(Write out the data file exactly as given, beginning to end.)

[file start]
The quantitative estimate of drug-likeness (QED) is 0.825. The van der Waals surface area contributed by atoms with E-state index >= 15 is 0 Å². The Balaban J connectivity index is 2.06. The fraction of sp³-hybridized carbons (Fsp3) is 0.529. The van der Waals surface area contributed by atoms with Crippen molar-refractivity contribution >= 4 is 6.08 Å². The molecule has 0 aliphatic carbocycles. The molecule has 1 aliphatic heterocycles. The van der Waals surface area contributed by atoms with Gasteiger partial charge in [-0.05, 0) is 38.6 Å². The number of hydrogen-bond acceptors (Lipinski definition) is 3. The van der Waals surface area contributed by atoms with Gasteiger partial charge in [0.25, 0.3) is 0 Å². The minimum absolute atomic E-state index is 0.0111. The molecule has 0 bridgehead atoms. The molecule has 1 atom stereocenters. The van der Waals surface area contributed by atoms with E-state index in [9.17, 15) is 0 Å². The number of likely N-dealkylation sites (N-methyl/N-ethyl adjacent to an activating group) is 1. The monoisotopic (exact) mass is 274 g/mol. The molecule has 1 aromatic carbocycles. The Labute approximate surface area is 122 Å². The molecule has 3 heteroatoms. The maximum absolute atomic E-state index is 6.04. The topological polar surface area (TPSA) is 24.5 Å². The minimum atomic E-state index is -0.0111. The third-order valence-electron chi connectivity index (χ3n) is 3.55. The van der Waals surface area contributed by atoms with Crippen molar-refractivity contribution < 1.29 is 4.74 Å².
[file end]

The quantitative estimate of drug-likeness (QED) is 0.825. The van der Waals surface area contributed by atoms with E-state index >= 15 is 0 Å². The Balaban J connectivity index is 2.06. The fraction of sp³-hybridized carbons (Fsp3) is 0.529. The van der Waals surface area contributed by atoms with Crippen molar-refractivity contribution >= 4 is 6.08 Å². The molecule has 0 aliphatic carbocycles. The molecule has 1 aliphatic heterocycles. The van der Waals surface area contributed by atoms with Gasteiger partial charge in [-0.05, 0) is 38.6 Å². The number of hydrogen-bond acceptors (Lipinski definition) is 3. The van der Waals surface area contributed by atoms with Gasteiger partial charge in [0.25, 0.3) is 0 Å². The minimum absolute atomic E-state index is 0.0111. The molecule has 0 bridgehead atoms. The molecule has 1 atom stereocenters. The van der Waals surface area contributed by atoms with E-state index in [9.17, 15) is 0 Å². The number of likely N-dealkylation sites (N-methyl/N-ethyl adjacent to an activating group) is 1. The monoisotopic (exact) mass is 274 g/mol. The molecule has 1 aromatic carbocycles. The Labute approximate surface area is 122 Å². The molecule has 3 heteroatoms. The maximum absolute atomic E-state index is 6.04. The topological polar surface area (TPSA) is 24.5 Å². The minimum atomic E-state index is -0.0111. The third-order valence-electron chi connectivity index (χ3n) is 3.55. The van der Waals surface area contributed by atoms with Crippen molar-refractivity contribution < 1.29 is 4.74 Å².